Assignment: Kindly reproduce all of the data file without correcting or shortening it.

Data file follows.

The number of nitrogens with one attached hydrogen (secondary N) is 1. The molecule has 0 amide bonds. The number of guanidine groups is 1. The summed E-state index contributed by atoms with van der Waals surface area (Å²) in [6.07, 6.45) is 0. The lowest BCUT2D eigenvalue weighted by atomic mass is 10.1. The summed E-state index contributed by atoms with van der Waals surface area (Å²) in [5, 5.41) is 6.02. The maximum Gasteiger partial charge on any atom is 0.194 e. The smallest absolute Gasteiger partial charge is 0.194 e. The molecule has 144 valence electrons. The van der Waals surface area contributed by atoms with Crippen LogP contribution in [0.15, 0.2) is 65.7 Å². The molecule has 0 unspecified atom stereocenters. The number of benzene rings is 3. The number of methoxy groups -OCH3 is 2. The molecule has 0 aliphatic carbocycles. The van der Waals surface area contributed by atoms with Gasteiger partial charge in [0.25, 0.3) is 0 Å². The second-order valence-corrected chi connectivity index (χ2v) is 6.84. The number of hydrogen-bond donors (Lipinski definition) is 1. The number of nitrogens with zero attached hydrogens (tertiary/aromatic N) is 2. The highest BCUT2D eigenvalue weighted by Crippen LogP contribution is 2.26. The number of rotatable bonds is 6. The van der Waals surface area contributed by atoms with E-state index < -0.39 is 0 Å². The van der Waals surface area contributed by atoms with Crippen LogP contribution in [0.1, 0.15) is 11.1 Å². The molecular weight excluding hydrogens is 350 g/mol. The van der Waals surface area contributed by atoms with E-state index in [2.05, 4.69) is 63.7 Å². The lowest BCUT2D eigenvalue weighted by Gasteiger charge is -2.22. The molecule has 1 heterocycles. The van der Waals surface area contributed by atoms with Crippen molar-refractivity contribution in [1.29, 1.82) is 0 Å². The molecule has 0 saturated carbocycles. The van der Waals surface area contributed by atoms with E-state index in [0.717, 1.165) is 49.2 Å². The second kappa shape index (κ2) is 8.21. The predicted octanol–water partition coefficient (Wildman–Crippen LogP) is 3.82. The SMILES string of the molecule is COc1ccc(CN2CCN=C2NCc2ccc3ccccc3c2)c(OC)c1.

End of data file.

The number of nitrogens with one attached hydrogen (secondary N) is 1. The molecule has 0 amide bonds. The number of guanidine groups is 1. The summed E-state index contributed by atoms with van der Waals surface area (Å²) in [6.07, 6.45) is 0. The lowest BCUT2D eigenvalue weighted by atomic mass is 10.1. The summed E-state index contributed by atoms with van der Waals surface area (Å²) in [5, 5.41) is 6.02. The maximum Gasteiger partial charge on any atom is 0.194 e. The smallest absolute Gasteiger partial charge is 0.194 e. The molecule has 144 valence electrons. The van der Waals surface area contributed by atoms with Crippen LogP contribution in [0.15, 0.2) is 65.7 Å². The molecule has 0 unspecified atom stereocenters. The number of benzene rings is 3. The number of methoxy groups -OCH3 is 2. The molecule has 0 aliphatic carbocycles. The van der Waals surface area contributed by atoms with Gasteiger partial charge in [0.25, 0.3) is 0 Å². The second-order valence-corrected chi connectivity index (χ2v) is 6.84. The number of hydrogen-bond donors (Lipinski definition) is 1. The number of nitrogens with zero attached hydrogens (tertiary/aromatic N) is 2. The highest BCUT2D eigenvalue weighted by Crippen LogP contribution is 2.26. The number of rotatable bonds is 6. The van der Waals surface area contributed by atoms with E-state index < -0.39 is 0 Å². The van der Waals surface area contributed by atoms with Crippen LogP contribution in [0.1, 0.15) is 11.1 Å². The molecular weight excluding hydrogens is 350 g/mol. The van der Waals surface area contributed by atoms with E-state index in [2.05, 4.69) is 63.7 Å². The lowest BCUT2D eigenvalue weighted by Gasteiger charge is -2.22. The molecule has 1 heterocycles. The van der Waals surface area contributed by atoms with Crippen molar-refractivity contribution in [1.29, 1.82) is 0 Å². The molecule has 0 saturated carbocycles. The van der Waals surface area contributed by atoms with E-state index in [0.717, 1.165) is 49.2 Å². The second kappa shape index (κ2) is 8.21. The predicted octanol–water partition coefficient (Wildman–Crippen LogP) is 3.82. The SMILES string of the molecule is COc1ccc(CN2CCN=C2NCc2ccc3ccccc3c2)c(OC)c1.